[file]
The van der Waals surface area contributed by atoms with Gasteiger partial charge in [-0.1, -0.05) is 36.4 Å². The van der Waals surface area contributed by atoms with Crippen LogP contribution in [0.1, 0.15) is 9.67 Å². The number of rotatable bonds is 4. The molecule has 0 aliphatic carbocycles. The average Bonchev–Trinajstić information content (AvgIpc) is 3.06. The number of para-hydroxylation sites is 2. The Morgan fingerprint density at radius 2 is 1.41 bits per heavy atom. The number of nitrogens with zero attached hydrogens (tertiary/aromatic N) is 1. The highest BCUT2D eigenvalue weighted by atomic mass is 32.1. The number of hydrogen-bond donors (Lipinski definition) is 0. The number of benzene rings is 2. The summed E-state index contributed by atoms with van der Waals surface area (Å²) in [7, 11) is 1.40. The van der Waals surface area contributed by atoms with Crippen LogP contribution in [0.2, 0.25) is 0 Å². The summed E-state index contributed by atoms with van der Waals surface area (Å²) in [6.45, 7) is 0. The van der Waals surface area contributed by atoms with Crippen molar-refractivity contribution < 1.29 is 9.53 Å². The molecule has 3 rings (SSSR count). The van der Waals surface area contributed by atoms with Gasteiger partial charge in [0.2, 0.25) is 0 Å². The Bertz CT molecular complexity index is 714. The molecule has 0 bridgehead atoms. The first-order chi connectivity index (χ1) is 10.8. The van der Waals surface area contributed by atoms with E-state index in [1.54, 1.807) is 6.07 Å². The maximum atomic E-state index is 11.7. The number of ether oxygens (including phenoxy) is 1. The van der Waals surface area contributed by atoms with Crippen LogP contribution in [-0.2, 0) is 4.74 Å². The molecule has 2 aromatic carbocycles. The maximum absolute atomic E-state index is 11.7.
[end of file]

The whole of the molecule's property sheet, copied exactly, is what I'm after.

The van der Waals surface area contributed by atoms with Gasteiger partial charge in [-0.1, -0.05) is 36.4 Å². The van der Waals surface area contributed by atoms with Crippen LogP contribution in [0.1, 0.15) is 9.67 Å². The number of rotatable bonds is 4. The molecule has 0 aliphatic carbocycles. The average Bonchev–Trinajstić information content (AvgIpc) is 3.06. The number of para-hydroxylation sites is 2. The Morgan fingerprint density at radius 2 is 1.41 bits per heavy atom. The number of nitrogens with zero attached hydrogens (tertiary/aromatic N) is 1. The highest BCUT2D eigenvalue weighted by atomic mass is 32.1. The number of hydrogen-bond donors (Lipinski definition) is 0. The number of benzene rings is 2. The summed E-state index contributed by atoms with van der Waals surface area (Å²) in [7, 11) is 1.40. The van der Waals surface area contributed by atoms with Crippen LogP contribution in [0.2, 0.25) is 0 Å². The summed E-state index contributed by atoms with van der Waals surface area (Å²) in [6.45, 7) is 0. The van der Waals surface area contributed by atoms with Crippen molar-refractivity contribution < 1.29 is 9.53 Å². The molecule has 3 rings (SSSR count). The van der Waals surface area contributed by atoms with Gasteiger partial charge in [0.2, 0.25) is 0 Å². The Bertz CT molecular complexity index is 714. The molecule has 0 bridgehead atoms. The first-order chi connectivity index (χ1) is 10.8. The van der Waals surface area contributed by atoms with E-state index in [1.54, 1.807) is 6.07 Å². The maximum atomic E-state index is 11.7. The number of ether oxygens (including phenoxy) is 1. The van der Waals surface area contributed by atoms with Crippen LogP contribution in [-0.2, 0) is 4.74 Å². The molecule has 2 aromatic carbocycles. The maximum absolute atomic E-state index is 11.7.